Improved School Nutrition Standards May Lower Adolescent Obesity

MedicalResearch.com Interview with:
Yvonne M. Terry-McElrath, MSA

Research Associate, Survey Research Center, Institute of Social Research
University of Michigan Tobacco Research Center

Medical Research: What is the background for this study? What are the main findings?

Dr. Terry-McElrath: The United States Department of Agriculture (USDA) recently improved nutrition standards for federally-reimbursable school lunch and breakfast programs. Most lunch standards were implemented at the beginning of the 2012-13 school year and changes in breakfast began with the 2013-14 school year. Beginning in 2014, schools participating in federally-reimbursable meal programs were also required to improve nutrition standards for foods and beverages sold in vending machines, stores/snack bars/carts, and à la carte cafeteria lines. The new standards limit fats, sodium, sugar, and calories; and will eventually remove candy; regular-fat salty snacks/sugary treats; higher-fat milks; high-fat, high-calorie savory foods; and sugar-sweetened beverages, like regular soda, fruit drinks and high calorie sports drinks. They were developed in response to rising overweight/obesity among US children and adolescents.

This study uses five years of data from nationally-representative samples of middle and high school students—and their school administrators—to examine three research questions: What percentage of US secondary students attended schools in 2008-2012 where foods and beverages met at least some of the USDA standards that were to begin phased implementation starting in 2012-13? Is there evidence that those standards were associated with student overweight/obesity? Is there evidence of the effect of those standards on racial/ethnic minorities and students from lower income families? Using data from schools even before the new USDA standards went into effect can indicate potential effect of the standards once they have been in effect for several years. The research was conducted through two studies: The Monitoring the Future study, supported by a grant from the National Institute on Drug Abuse, and the Youth, Education and Society study, part of a larger research initiative funded by the Robert Wood Johnson Foundation, titled “Bridging the Gap: Research Informing Policy and Practice for Healthy Youth Behavior.”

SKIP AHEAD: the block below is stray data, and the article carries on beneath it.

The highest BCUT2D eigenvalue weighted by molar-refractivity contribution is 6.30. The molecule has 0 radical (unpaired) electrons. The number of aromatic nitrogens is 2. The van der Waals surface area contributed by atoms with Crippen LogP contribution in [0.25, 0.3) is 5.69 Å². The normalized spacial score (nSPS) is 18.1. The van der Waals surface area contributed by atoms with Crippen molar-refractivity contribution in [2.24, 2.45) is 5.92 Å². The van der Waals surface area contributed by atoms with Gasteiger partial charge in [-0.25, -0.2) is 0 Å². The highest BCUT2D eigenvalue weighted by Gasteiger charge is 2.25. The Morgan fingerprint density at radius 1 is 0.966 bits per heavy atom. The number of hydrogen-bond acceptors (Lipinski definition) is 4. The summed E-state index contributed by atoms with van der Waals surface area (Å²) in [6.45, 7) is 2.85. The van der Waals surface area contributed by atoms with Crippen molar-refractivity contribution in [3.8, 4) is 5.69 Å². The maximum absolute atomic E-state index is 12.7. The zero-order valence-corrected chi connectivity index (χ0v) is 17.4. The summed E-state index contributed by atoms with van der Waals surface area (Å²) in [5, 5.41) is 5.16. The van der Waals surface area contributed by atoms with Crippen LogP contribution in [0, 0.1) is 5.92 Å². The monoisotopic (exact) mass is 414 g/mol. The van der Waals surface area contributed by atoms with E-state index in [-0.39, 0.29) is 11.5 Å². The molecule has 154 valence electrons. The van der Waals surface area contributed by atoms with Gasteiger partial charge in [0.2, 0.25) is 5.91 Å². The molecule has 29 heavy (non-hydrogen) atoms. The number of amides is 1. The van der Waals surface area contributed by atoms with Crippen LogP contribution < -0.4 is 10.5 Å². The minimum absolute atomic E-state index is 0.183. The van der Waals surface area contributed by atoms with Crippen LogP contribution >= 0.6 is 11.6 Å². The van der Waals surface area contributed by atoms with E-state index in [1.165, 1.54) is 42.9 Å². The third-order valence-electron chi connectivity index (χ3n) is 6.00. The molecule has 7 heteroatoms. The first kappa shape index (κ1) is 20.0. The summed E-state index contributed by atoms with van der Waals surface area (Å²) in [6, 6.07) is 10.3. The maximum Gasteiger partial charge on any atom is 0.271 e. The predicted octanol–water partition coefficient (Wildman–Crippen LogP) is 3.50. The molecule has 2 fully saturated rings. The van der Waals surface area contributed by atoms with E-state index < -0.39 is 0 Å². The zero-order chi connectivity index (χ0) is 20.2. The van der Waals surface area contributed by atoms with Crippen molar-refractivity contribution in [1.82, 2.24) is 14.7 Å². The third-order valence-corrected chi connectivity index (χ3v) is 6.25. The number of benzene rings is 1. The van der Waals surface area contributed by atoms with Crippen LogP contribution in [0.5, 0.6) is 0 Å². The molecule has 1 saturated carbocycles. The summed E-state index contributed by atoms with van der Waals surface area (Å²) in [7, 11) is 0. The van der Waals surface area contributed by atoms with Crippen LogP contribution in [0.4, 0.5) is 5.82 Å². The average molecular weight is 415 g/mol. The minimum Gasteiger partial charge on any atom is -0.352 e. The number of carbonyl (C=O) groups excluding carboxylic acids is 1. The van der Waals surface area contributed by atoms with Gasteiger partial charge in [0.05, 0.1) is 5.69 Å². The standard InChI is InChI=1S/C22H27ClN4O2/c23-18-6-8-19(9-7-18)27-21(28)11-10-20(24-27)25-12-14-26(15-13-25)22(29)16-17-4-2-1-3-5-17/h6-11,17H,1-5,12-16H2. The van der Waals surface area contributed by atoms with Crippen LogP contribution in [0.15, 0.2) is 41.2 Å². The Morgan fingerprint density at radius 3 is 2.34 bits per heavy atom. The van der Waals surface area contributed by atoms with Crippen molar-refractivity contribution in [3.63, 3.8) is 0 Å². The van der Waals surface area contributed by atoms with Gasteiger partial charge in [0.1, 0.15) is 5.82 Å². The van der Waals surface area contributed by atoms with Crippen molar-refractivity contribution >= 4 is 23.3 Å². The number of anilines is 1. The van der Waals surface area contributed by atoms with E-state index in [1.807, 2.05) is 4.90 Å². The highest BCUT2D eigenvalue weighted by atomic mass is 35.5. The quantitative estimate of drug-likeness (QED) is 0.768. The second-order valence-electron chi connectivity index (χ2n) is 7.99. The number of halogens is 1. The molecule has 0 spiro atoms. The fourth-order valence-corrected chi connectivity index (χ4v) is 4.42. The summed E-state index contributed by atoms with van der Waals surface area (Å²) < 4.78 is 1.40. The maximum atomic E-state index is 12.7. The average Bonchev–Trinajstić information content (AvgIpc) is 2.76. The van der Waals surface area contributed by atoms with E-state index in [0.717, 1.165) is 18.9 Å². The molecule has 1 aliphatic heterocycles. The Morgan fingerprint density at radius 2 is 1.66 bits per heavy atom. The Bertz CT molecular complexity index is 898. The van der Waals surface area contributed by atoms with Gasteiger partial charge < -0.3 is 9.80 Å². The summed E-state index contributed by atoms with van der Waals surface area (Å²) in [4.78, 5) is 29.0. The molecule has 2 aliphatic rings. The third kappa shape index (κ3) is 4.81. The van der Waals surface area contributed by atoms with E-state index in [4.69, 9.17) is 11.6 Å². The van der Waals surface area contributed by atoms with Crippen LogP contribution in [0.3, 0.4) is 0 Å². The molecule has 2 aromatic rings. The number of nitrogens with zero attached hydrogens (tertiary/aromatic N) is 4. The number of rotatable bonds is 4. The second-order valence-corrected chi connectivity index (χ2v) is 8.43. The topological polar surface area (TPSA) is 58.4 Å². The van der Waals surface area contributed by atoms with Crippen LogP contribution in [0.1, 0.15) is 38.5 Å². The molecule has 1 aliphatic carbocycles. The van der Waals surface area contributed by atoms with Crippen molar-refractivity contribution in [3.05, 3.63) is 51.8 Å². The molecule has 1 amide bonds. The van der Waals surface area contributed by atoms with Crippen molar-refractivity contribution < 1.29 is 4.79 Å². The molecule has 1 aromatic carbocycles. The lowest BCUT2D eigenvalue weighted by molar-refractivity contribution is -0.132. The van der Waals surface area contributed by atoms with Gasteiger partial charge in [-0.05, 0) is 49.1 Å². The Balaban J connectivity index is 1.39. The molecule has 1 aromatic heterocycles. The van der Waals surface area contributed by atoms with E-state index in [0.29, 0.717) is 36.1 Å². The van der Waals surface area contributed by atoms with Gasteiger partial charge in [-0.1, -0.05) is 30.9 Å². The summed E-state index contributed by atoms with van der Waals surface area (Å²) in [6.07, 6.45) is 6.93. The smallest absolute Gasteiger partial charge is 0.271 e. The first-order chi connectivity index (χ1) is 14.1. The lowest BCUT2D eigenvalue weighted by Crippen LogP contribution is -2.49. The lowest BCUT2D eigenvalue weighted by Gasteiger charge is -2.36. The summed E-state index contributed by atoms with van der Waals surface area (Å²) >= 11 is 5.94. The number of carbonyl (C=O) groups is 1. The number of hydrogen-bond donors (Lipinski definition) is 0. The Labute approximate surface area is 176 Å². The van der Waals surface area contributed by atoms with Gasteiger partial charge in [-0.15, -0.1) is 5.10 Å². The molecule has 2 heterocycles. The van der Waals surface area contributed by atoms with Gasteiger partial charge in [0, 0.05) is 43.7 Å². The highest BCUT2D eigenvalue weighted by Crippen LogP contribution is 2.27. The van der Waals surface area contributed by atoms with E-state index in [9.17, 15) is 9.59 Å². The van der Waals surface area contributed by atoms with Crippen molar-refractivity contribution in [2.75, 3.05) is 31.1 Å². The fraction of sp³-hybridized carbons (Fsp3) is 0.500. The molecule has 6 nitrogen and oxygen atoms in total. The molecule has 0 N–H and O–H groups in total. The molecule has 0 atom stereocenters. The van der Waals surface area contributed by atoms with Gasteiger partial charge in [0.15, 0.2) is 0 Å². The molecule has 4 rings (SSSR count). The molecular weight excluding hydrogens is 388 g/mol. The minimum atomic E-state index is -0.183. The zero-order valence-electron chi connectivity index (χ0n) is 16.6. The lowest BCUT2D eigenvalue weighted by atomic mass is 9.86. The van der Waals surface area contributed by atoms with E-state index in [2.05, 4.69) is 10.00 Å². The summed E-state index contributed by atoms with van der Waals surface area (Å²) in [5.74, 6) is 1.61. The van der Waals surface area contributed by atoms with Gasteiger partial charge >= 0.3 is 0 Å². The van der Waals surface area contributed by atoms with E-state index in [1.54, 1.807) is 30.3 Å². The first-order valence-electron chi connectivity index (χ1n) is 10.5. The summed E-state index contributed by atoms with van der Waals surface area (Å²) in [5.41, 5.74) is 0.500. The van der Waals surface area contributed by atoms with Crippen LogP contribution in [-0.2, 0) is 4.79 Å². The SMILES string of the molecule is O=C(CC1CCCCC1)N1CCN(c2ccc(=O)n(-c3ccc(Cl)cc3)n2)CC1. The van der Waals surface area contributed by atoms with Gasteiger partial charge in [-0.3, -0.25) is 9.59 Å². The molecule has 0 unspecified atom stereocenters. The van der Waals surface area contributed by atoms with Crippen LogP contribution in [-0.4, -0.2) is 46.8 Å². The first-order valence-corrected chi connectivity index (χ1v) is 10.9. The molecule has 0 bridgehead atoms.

Study findings show that from 2008-2012, few middle or high school students attended schools where food and beverage standards would be judged to meet at least some of the USDA school nutrition standards that began to be implemented in 2012-13. Significant increases in the number of standards over time were seen for middle but not high school students. Among high school students, having fruits and vegetables available wherever foods were sold, the absence of higher-fat milks, and increasing the number of positive nutrition standards were associated with significantly lower odds of overweight/obesity. Not having sugar-sweetened beverages was associated with lower overweight/obesity for middle and high school minority students.

Medical Research: What should clinicians and patients take away from your report?

Dr. Terry-McElrath: The USDA school meal and competitive venue standards – if implemented fully and monitored for compliance – have the potential to significantly improve the current U.S. school nutritional environment.  Such improvements may then lead to improved student nutritional intake and lowered risk for overweight and obesity.

Medical Research: What recommendations do you have for future research as a result of this study?

Dr. Terry-McElrath: Future research will be needed to monitor both implementation of and compliance with USDA standards for school meals and competitive venues. Especially need will be research that examines how student nutrition and overweight/obesity associates with changes in the school nutrition environment both overall and within groups at higher risk for poor nutrition-related outcomes.

 Citation:

 

Please follow and like us: